Austen Literary Essay
Jane Austen frequently uses the ironic narrator in her novels to give her stories more depth. Instead of having stories where the outcome is obvious to reader, Austen incorporates ironic narrators whose points of view get mixed into our own. But writing with an ironic narrator is nothing compared to trying to film it. An 18th century reader is dramatically different from a 21st century moviegoer.
Changes and alterations must be made to Austen's work in order for a moviegoer to have the same experience as the reader. Additionally, movies are generally only an hour and a half to two and half hours long and there is no way that any novel's narration can be fully expressed in that time frame. We can see ironic narrator alterations in almost all of Austen's film adaptations including Pride and Prejudice, Sense and Sensibility, Emma and Persuasion.
One example of moviegoers missing out on details of a novel happens in Pride and Prejudice. To an 18th century reader, there are several indications that Mr. Darcy has more than just friendly feelings towards Lizzie. He even goes so far as to explicitly tell Miss Bingley that he has intentions for her (25). But for those who see the movie, certain little hints of Mr. Darcy's infatuation with Lizzie may slip their notice. In order to let the audience be fully aware of this, the movie grabs their full attention.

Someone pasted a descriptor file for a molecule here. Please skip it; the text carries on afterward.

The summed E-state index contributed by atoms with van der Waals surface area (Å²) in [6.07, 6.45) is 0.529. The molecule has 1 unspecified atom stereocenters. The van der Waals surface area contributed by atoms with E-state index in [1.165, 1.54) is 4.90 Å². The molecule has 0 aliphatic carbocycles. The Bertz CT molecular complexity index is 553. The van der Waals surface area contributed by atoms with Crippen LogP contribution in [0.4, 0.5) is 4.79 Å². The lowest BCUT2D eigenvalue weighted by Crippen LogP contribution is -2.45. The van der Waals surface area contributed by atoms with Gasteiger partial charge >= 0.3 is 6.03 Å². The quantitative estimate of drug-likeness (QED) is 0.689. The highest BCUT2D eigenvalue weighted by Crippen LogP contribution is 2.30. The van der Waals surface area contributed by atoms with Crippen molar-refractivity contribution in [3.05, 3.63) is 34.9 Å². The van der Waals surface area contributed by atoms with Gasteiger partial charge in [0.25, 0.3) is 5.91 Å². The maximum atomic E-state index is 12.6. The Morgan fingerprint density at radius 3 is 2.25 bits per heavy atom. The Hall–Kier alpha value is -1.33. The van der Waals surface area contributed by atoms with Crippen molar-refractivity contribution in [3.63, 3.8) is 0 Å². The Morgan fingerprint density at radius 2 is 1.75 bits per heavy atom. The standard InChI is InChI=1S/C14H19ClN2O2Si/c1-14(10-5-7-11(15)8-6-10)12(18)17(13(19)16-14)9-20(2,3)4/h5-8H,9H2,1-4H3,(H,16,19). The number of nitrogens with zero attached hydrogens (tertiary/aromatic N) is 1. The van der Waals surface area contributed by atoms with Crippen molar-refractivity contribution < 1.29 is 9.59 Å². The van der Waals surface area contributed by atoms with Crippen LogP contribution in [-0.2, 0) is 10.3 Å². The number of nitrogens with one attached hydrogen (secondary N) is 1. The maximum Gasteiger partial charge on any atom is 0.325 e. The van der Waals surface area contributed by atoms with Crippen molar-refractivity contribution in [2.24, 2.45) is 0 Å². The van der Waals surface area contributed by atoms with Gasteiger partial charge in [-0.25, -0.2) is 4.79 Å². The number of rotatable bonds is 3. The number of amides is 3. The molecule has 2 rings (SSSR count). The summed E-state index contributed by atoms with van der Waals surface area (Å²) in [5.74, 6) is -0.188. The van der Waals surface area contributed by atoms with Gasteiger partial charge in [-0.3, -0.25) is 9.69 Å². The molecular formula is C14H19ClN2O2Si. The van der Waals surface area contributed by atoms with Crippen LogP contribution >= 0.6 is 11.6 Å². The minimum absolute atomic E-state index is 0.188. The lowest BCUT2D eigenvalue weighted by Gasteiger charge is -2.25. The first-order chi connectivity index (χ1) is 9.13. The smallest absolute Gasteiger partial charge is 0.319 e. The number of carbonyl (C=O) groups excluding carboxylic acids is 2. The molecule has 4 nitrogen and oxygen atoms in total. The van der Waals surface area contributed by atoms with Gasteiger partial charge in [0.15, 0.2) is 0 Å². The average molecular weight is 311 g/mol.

[...] She thinks that they are just unintelligent, but Edward knows how to make her come out of her shell and be more comfortable with the strangers in her home. There is also a scene where Elinor notices out her window that Edward and Margaret are playing swords with two pieces of wood. He is showing her the proper way to stab someone. It is from these scenes that the moviegoer gets the same idea of Edward that a reader would get from the novel. He cares about others and isn't afraid of embarrassing himself and having a little fun. It shows the loose and unreserved side of Edward. [...]
[...] It is always better to read the novel, but for the people out there who don't have enough time (or are too lazy), there is always the film version, but it must be remembered that a movie from the 21st century does not always reflect the ideas of the 18th century. [...]
[...] While it may sound rather foolish to portray this scene in so racy a way, it does prove to appeal to a 21st century audience more than a scene with Lizzie reading the letter would (unless of course, she too were in the bath). Colin Furth in a bathtub keeps the audience glued to the screen and in turn the storyline. Sometimes rather extreme lengths have to be taken in order to get a point across. The movie version of a novel can even change certain character's features, age and characteristics. This can been seen in the film version of Sense and Sensibility. [...]